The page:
Key Ingredients and Stories: Treasures of Erech & exploring the Ancient Mesopotamian city of Uruk through one of the oldest recipes. Black Pepper & Global spice trade and demanded tributes for this expensive spice. Citrus & Captain Cook and tales of scurvy on the high seas.
Treasures of Erech.
A recipe adapted from the Archives of Erech, adding citrus and black pepper to illuminate the history of exploration, and again to explore ourselves by reviving elements from this ancient dish. The Silk Road conjures up images of colonial traders walking across the desert, across what we know today as the Middle East but what was then Mesopotamia. It was here that a sweet medicinal herb of licorice and prized citrus was grown in the city of Uruk. For a place so dry in climate, they were blessed with potency of flavor due to the lack of water. Seasonal flooding was viewed as a gift. Today, their methods have been adapted into highly popular dry farming methods resulting in pique flavor produce.
Ubiquitous today in pantries across the globe, it gives no hint of the fierce warfare and empire-building that marked its past… but the fruits of the Piper nigrum vine from the Indian Malabar Coast were once ounce for ounce the same price as gold. In fact, when the Goths sacked the city of Rome in 400 AD, they demanded a tribute of pepper. And, the “discovery” of our own country and the colonial and imperial acts that followed are in part due to black pepper too…Columbus was indeed seeking the spice islands, and black pepper was a chief motivator in his and many other travels.
Like each of these ingredients, there is enough for a whole library of books on the history of citrus. But for today, we will focus on its role in warding off scurvy. Scurvy was known as “the plague of the sea” which killed millions of sailors on their voyages….more than shipwrecks, piracy, storms, and disasters combined. Many of those voyages were aimed at Imperial campaigns, and very often aimed at uncovering new botanical curiosities, including plants and food, in their travel. Amazingly, the answer to warding off scurvy was in citrus and its compound: ascorbic acid. Even the famous Captain Cook experimented with ideas to combat scurvy, including sauerkraut, carrot marmalade, and orange and lemon juices, all of which were effective treatments! It was in realizing how to ward off scurvy in their sailors that the Imperial empires had one less hurdle in their way for conquest.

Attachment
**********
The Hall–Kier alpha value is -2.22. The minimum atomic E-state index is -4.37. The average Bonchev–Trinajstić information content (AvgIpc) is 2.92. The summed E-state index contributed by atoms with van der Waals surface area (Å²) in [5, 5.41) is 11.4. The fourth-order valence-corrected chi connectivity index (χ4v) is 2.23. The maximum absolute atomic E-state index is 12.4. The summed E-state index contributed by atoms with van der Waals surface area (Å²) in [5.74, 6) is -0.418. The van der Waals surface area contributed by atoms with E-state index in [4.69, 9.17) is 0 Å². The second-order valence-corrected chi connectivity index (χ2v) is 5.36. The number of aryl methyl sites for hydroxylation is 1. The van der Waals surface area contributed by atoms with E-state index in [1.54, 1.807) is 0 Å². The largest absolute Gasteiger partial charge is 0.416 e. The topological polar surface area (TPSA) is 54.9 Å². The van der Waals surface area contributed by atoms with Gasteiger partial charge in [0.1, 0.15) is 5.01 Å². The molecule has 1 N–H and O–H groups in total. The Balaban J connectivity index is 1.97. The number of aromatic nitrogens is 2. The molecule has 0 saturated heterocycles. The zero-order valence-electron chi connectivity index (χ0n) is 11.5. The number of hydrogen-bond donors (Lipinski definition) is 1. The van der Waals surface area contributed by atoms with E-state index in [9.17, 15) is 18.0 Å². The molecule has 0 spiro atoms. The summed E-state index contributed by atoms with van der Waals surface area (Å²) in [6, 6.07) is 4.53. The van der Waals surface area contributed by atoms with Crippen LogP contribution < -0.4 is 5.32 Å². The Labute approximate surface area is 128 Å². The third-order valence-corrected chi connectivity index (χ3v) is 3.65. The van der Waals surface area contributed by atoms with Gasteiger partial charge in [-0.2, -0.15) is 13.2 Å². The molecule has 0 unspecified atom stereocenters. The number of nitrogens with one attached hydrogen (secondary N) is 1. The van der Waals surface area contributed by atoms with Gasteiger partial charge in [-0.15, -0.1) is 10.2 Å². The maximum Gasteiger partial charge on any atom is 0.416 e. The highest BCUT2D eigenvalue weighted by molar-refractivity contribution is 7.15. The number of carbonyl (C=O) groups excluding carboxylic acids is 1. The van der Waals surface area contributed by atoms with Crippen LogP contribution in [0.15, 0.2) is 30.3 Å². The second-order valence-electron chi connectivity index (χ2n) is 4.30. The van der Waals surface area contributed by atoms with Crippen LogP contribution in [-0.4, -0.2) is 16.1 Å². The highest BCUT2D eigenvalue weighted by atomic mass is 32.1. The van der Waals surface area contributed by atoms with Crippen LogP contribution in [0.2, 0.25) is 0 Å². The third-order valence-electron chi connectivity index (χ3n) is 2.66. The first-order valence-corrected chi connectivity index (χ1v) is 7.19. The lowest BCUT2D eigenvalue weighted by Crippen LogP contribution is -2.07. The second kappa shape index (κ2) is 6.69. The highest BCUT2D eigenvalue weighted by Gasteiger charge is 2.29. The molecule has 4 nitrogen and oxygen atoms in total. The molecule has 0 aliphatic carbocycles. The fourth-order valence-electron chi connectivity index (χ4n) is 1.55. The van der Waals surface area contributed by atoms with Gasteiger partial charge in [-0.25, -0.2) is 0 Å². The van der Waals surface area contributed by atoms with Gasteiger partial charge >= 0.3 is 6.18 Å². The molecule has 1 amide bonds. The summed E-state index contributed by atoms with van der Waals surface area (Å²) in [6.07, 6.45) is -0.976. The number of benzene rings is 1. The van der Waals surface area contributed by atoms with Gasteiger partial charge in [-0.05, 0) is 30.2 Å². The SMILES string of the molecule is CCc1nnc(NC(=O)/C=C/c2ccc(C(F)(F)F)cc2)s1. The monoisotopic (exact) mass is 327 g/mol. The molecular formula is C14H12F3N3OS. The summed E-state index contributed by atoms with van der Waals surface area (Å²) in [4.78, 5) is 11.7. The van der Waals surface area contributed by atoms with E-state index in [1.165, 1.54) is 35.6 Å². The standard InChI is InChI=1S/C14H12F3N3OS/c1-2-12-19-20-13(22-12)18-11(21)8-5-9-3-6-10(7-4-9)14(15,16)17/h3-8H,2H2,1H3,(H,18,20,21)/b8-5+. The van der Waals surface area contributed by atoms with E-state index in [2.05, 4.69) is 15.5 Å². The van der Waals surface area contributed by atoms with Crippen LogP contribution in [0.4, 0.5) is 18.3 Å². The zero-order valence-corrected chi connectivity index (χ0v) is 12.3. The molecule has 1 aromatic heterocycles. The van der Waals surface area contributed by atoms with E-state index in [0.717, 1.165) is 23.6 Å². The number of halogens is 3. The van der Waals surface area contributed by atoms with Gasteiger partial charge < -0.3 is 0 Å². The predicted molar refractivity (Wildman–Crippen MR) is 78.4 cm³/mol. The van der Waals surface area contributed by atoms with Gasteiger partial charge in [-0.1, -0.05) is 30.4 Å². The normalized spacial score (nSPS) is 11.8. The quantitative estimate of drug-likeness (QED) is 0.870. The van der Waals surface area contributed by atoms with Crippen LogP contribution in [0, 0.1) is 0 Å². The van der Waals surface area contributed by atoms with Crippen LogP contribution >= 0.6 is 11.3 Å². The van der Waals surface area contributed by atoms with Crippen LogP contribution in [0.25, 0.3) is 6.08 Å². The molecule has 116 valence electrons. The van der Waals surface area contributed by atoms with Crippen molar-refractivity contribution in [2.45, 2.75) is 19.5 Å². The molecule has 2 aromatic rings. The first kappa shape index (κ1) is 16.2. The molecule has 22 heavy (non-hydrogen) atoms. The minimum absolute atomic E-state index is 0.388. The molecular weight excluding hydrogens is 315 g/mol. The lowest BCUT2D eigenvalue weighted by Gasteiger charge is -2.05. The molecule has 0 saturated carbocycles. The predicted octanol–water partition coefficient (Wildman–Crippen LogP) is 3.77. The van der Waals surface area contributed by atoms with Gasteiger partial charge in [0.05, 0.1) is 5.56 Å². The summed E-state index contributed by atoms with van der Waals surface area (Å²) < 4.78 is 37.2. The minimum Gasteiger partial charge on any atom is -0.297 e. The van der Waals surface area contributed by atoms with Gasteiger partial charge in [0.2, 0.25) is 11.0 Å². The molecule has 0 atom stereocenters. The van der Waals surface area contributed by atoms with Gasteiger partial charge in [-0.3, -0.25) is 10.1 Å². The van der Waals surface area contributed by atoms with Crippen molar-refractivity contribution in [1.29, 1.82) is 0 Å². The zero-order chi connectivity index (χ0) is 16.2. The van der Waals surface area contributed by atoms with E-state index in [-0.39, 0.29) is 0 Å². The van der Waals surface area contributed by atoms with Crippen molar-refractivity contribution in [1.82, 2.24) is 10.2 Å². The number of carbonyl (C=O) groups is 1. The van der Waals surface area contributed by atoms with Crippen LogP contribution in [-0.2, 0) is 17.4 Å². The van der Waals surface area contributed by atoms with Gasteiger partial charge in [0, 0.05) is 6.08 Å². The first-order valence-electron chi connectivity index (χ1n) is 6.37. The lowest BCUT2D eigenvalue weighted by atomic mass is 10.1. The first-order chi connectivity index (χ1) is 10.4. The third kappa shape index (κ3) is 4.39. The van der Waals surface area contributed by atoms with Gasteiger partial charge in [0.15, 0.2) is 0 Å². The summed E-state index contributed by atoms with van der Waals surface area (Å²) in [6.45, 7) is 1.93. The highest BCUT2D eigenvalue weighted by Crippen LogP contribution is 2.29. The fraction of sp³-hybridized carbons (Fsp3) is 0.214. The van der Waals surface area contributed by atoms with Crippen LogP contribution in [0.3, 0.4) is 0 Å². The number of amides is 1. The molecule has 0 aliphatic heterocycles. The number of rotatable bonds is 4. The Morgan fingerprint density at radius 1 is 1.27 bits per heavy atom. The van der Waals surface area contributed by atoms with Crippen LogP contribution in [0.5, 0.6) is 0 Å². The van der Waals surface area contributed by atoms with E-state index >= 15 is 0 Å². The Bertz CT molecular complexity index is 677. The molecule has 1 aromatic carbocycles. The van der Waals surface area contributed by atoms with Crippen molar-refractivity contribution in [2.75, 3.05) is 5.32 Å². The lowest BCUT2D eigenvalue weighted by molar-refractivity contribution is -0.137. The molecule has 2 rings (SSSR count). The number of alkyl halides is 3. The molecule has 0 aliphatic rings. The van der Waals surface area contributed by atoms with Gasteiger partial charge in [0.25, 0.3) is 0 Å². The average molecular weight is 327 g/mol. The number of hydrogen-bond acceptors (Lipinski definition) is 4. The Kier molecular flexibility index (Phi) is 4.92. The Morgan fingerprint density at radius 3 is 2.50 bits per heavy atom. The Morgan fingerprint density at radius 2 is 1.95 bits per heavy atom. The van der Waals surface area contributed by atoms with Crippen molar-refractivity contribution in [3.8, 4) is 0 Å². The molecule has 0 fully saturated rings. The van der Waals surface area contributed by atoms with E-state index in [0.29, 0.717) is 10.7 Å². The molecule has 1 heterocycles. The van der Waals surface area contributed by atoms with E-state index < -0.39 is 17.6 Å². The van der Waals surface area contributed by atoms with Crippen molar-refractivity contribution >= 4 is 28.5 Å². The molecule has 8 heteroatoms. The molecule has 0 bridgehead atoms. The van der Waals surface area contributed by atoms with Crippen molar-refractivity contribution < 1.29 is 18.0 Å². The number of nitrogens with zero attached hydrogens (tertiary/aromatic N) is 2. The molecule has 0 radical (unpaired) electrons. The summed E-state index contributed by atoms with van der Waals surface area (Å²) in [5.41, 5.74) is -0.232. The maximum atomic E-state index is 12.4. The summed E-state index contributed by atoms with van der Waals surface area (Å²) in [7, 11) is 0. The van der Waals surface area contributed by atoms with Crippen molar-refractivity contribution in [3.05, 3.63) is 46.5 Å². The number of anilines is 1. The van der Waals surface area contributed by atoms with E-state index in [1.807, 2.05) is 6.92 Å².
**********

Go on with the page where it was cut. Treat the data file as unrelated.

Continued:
Dessert: The Imperious Imperialist
Key Ingredients and Stories: Vanilla & the island of Bourbon. Honey & the great women who ruled. Breadcrumbs & the role food plays in identity. This dessert is presented as a floating island to conjure the island of Bourbon, which is key to the story of vanilla.
The vanilla bean comes from an orchid native to Mexico which blooms only for a few hours, and amazingly, it is only pollinated by a small bee, the melipona. So if vanilla is only pollinated by that, how does vanilla get to be popular at all? The answer lies in botanical imperial competition at its finest... Spain had a corner on the market, but Dutch and French botanists were working on getting vanilla to produce in tropical countries controlled by their empires. On the Island of Bourbon (sound familiar... "Bourbon vanilla"?), one day, a 12 year old slave boy figured out what all the men could not. He worked out a way using a small stick to pollinate the orchid. His name was Edmond Albius. Today, all vanilla beans are still hand-pollinated, and we would not have vanilla from Tahiti, Madagascar, or elsewhere, if it weren’t for Edmond Albius' discovery.
Today, we describe powerful women among us as a Queen Bee or recently "Kween." It is due to a series of royal Bees, most notably Queen Victoria and Queen Elizabeth, that the British Empire evolved into a reigning world power. Honeycombs are metaphors of empires themselves. They are matriarchal, led by Queens with all the worker bees beneath them working to serve them Each species of bee is like an empire, colonizing hives all around a said territory. The bees of England stung but Melipona, vanilla’s pollinator is stingless, and thus could not defend herself against exploitation. In addition, honey itself is responsible for giving life to the spices and plants which it pollinated whether through preservation or sweetening.
Thomas Gage, a rare seventeenth-century English visitor to New Spain, observed an unusual ritual in Chiapas. Gentlemen draped themselves casually in their doorways each afternoon "to see and to be seen, and there for half an hour will they stand shaking off the crumbs of bread from their clothes." Gage ridiculed these "presumptuous and arrogant" These preening dandies tell us much about the racial tensions that continued to swirl around food throughout the eighteenth century and into the nineteenth. The fundamental premise of colonial society was the difference accentuated between European conquerors and their Indian subjects. That the Creole gentlemen of Chiapas distinguished themselves from the Native American "people of corn" by eating, or pretending to eat, wheat bread suggests how crucial food was to the ethnic and class identity of New Spain.